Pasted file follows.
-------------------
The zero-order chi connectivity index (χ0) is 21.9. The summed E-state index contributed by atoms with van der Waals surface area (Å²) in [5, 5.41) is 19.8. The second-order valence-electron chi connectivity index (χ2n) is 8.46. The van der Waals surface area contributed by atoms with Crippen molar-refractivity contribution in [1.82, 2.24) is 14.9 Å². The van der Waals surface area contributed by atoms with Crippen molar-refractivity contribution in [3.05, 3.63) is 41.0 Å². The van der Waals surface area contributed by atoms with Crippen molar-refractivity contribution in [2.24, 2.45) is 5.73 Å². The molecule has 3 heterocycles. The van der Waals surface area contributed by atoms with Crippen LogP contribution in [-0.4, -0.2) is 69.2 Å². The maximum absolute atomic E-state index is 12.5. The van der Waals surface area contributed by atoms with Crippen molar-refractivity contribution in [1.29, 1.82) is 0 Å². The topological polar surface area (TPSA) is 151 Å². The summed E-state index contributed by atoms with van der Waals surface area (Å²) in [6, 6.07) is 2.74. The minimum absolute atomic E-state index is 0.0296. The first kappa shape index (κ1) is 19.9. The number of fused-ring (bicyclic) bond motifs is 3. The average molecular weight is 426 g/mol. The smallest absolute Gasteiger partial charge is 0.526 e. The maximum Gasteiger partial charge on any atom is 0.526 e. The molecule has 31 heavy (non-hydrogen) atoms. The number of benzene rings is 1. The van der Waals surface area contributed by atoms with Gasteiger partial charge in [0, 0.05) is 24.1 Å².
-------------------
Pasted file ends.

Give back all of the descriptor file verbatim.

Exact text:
The zero-order chi connectivity index (χ0) is 21.9. The summed E-state index contributed by atoms with van der Waals surface area (Å²) in [5, 5.41) is 19.8. The second-order valence-electron chi connectivity index (χ2n) is 8.46. The van der Waals surface area contributed by atoms with Crippen molar-refractivity contribution in [1.82, 2.24) is 14.9 Å². The van der Waals surface area contributed by atoms with Crippen molar-refractivity contribution in [3.05, 3.63) is 41.0 Å². The van der Waals surface area contributed by atoms with Crippen molar-refractivity contribution in [2.24, 2.45) is 5.73 Å². The molecule has 3 heterocycles. The van der Waals surface area contributed by atoms with Crippen LogP contribution in [-0.4, -0.2) is 69.2 Å². The maximum absolute atomic E-state index is 12.5. The van der Waals surface area contributed by atoms with Crippen molar-refractivity contribution in [1.29, 1.82) is 0 Å². The topological polar surface area (TPSA) is 151 Å². The summed E-state index contributed by atoms with van der Waals surface area (Å²) in [6, 6.07) is 2.74. The minimum absolute atomic E-state index is 0.0296. The first kappa shape index (κ1) is 19.9. The number of fused-ring (bicyclic) bond motifs is 3. The average molecular weight is 426 g/mol. The smallest absolute Gasteiger partial charge is 0.526 e. The maximum Gasteiger partial charge on any atom is 0.526 e. The molecule has 31 heavy (non-hydrogen) atoms. The number of benzene rings is 1. The van der Waals surface area contributed by atoms with Gasteiger partial charge in [0, 0.05) is 24.1 Å².